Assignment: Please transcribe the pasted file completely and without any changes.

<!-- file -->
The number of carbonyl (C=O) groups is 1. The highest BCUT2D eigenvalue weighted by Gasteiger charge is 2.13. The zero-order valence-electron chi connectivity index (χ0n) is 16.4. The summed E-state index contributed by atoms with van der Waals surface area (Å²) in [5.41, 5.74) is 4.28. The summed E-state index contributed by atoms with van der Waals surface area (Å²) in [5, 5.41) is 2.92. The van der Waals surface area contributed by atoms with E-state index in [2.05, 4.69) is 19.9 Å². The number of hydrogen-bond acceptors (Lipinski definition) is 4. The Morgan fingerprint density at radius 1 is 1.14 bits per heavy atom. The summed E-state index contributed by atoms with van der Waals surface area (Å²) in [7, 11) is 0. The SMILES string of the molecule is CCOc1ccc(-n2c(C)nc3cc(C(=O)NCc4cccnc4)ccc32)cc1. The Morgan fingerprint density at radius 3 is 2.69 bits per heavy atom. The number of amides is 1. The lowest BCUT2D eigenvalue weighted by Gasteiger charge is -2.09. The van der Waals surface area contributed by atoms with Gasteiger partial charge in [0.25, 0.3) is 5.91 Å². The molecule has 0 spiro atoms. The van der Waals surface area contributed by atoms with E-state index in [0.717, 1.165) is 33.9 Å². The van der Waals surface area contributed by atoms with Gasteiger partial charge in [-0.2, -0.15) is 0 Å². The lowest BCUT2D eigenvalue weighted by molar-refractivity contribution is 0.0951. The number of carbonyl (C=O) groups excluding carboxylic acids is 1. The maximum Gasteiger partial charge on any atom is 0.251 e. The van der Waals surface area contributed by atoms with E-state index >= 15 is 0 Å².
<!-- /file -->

The number of carbonyl (C=O) groups is 1. The highest BCUT2D eigenvalue weighted by Gasteiger charge is 2.13. The zero-order valence-electron chi connectivity index (χ0n) is 16.4. The summed E-state index contributed by atoms with van der Waals surface area (Å²) in [5.41, 5.74) is 4.28. The summed E-state index contributed by atoms with van der Waals surface area (Å²) in [5, 5.41) is 2.92. The van der Waals surface area contributed by atoms with E-state index in [2.05, 4.69) is 19.9 Å². The number of hydrogen-bond acceptors (Lipinski definition) is 4. The Morgan fingerprint density at radius 1 is 1.14 bits per heavy atom. The summed E-state index contributed by atoms with van der Waals surface area (Å²) in [7, 11) is 0. The SMILES string of the molecule is CCOc1ccc(-n2c(C)nc3cc(C(=O)NCc4cccnc4)ccc32)cc1. The Morgan fingerprint density at radius 3 is 2.69 bits per heavy atom. The number of amides is 1. The lowest BCUT2D eigenvalue weighted by Gasteiger charge is -2.09. The van der Waals surface area contributed by atoms with Gasteiger partial charge in [0.25, 0.3) is 5.91 Å². The molecule has 0 spiro atoms. The van der Waals surface area contributed by atoms with E-state index in [0.717, 1.165) is 33.9 Å². The van der Waals surface area contributed by atoms with Gasteiger partial charge in [-0.2, -0.15) is 0 Å². The lowest BCUT2D eigenvalue weighted by molar-refractivity contribution is 0.0951. The number of carbonyl (C=O) groups excluding carboxylic acids is 1. The maximum Gasteiger partial charge on any atom is 0.251 e. The van der Waals surface area contributed by atoms with E-state index >= 15 is 0 Å².